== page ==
- Admin Approval Mode for the Built-in Administrator:
Governs the behavior of the built-in Administrator account. When enabled, this account displays the UAC prompt for all actions requiring elevated privileges. When disabled, this account runs all actions with full administrative privileges. This policy is disabled by default.
- Allow UIAccess applications to prompt for elevation without using the secure desktop:
Determines whether User Interface Accessibility (UIAccess) programs can automatically disable the secure desktop with a standard user. When enabled, these programs (such as Remote Assistance) automatically disable the secure desktop for elevation prompts. When disabled, the application runs with UIAccess integrity regardless of its location in the file system. Note that UIAccess application programs and accessibility tools are used by developers to push input to higher desktop windows that require the uiAccess flag to be equal to true (that is, uiAccess=true). Also, the application program that wants to receive the uiAccess privilege must reside on the hard drive in a trusted location and be digitally signed. This policy is disabled by default.
- Behavior of the elevation prompt for administrators in Admin Approval Mode:
Determines the behavior of the UAC prompt for administrative users. This policy has the following options:
- Prompt for consent for non-Windows binaries:
Prompts a user on the secure desktop to select either Permit or Deny when a non-Microsoft program needs elevated privileges. Select Permit to run the action with the highest possible privileges. This option is the default setting.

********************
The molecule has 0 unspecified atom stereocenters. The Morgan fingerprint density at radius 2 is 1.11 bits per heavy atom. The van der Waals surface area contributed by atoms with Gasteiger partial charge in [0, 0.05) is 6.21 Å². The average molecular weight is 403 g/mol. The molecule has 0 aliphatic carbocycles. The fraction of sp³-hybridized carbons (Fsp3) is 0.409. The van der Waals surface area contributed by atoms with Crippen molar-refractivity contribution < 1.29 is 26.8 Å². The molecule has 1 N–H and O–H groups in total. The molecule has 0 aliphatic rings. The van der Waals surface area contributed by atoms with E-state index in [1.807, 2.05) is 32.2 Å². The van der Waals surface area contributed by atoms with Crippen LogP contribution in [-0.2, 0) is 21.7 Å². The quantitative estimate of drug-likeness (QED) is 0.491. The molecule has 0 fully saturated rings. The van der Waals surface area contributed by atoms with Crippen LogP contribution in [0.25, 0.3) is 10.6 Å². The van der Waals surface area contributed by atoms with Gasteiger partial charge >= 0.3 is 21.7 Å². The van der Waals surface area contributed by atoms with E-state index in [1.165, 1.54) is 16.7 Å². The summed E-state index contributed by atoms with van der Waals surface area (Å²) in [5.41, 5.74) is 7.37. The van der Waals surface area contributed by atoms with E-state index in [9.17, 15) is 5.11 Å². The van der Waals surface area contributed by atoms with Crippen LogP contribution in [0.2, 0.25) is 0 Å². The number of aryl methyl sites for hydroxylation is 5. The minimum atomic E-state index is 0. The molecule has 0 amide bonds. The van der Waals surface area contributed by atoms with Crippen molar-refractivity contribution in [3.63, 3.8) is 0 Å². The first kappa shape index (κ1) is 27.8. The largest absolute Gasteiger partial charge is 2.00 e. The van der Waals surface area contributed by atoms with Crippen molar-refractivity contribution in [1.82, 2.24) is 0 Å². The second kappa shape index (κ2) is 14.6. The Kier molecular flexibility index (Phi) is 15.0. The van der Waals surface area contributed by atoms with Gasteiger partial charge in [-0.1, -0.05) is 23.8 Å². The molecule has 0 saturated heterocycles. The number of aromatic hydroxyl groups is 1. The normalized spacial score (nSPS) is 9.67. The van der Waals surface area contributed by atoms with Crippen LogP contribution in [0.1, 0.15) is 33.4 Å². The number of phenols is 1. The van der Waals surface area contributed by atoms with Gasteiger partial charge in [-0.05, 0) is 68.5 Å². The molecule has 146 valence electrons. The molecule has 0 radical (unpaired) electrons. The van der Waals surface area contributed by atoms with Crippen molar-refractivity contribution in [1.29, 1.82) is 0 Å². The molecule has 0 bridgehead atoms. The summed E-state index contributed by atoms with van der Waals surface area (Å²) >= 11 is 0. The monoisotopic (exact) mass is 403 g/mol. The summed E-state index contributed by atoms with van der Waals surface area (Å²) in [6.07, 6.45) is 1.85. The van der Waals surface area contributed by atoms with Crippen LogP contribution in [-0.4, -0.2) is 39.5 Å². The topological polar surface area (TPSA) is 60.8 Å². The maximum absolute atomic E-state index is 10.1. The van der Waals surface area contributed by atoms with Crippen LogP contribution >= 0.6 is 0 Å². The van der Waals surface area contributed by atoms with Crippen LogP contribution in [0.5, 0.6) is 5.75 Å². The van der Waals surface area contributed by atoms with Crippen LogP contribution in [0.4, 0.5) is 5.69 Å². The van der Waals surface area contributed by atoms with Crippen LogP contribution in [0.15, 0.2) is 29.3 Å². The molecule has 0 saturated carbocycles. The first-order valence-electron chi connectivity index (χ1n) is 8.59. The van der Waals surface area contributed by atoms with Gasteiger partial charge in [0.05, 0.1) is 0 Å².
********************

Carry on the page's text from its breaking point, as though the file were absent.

- Prompt for consent:
Prompts a user to select either Permit or Deny when an action runs that requires elevated privileges. Select Permit to run the action with the highest possible privileges.
- Prompt for credentials:
Prompts for an administrative username and password when an action requires administrative privileges but does not display the secure desktop. When selected, administrative users receive the for nonadministrative users.
- Prompt for consent on the secure desktop:
Prompts a user to select either Permit or Deny on the secure desktop when an action runs that requires elevated privileges. Select Permit to run the action with the highest possible privileges.
- Prompt for credentials on the secure desktop:
Prompts for an administrative username and password on the secure desktop when an action requires administrative privileges. When selected, administrative users receive the prompt shown for nonadministrative users.
- Elevate without prompting:
Enables the administrator to perform the action without consent or credentials. In other words, the administrator receives Admin Approval Mode automatically. This setting is not recommended for normal environments.
- Prompt for consent for non-Windows binaries:
- Behavior of the elevation prompt for standard users:
Determines the behavior of the UAC prompt for nonadministrative users. This policy has the following options: